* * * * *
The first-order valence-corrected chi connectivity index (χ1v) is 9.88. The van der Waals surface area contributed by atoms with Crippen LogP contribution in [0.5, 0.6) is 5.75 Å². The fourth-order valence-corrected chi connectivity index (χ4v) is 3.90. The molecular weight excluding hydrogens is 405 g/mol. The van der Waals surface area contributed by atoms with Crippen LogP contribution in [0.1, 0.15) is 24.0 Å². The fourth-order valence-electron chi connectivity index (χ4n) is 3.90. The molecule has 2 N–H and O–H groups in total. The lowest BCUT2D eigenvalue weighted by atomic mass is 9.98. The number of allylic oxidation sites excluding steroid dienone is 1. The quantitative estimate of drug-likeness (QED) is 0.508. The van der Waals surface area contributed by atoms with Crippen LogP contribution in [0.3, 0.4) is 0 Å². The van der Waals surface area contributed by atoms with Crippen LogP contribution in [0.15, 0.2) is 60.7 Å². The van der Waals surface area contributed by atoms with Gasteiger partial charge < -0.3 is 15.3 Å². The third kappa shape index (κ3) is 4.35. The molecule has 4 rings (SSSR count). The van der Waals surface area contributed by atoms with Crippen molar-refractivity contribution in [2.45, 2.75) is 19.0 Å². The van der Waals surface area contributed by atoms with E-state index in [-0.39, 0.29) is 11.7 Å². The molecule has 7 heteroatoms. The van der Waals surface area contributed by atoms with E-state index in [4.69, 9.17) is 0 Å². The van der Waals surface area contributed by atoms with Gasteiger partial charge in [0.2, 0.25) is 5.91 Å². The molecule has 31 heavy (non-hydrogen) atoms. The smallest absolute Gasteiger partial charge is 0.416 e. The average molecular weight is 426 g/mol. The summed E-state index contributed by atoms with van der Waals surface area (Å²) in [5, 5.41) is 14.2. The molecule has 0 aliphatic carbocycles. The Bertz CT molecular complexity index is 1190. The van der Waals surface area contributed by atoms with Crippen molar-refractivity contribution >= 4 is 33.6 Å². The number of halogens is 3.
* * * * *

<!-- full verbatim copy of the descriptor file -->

The first-order valence-corrected chi connectivity index (χ1v) is 9.88. The van der Waals surface area contributed by atoms with Crippen LogP contribution in [0.5, 0.6) is 5.75 Å². The fourth-order valence-corrected chi connectivity index (χ4v) is 3.90. The molecular weight excluding hydrogens is 405 g/mol. The van der Waals surface area contributed by atoms with Crippen LogP contribution in [0.1, 0.15) is 24.0 Å². The fourth-order valence-electron chi connectivity index (χ4n) is 3.90. The molecule has 2 N–H and O–H groups in total. The lowest BCUT2D eigenvalue weighted by atomic mass is 9.98. The number of allylic oxidation sites excluding steroid dienone is 1. The quantitative estimate of drug-likeness (QED) is 0.508. The van der Waals surface area contributed by atoms with Crippen LogP contribution in [0.3, 0.4) is 0 Å². The van der Waals surface area contributed by atoms with Crippen LogP contribution in [0.15, 0.2) is 60.7 Å². The van der Waals surface area contributed by atoms with Gasteiger partial charge < -0.3 is 15.3 Å². The third kappa shape index (κ3) is 4.35. The molecule has 4 rings (SSSR count). The van der Waals surface area contributed by atoms with Crippen molar-refractivity contribution in [2.45, 2.75) is 19.0 Å². The van der Waals surface area contributed by atoms with E-state index in [-0.39, 0.29) is 11.7 Å². The molecule has 7 heteroatoms. The van der Waals surface area contributed by atoms with E-state index in [4.69, 9.17) is 0 Å². The van der Waals surface area contributed by atoms with Gasteiger partial charge in [0.2, 0.25) is 5.91 Å². The molecule has 31 heavy (non-hydrogen) atoms. The smallest absolute Gasteiger partial charge is 0.416 e. The average molecular weight is 426 g/mol. The summed E-state index contributed by atoms with van der Waals surface area (Å²) in [5, 5.41) is 14.2. The molecule has 0 aliphatic carbocycles. The Bertz CT molecular complexity index is 1190. The van der Waals surface area contributed by atoms with Crippen molar-refractivity contribution >= 4 is 33.6 Å². The number of halogens is 3.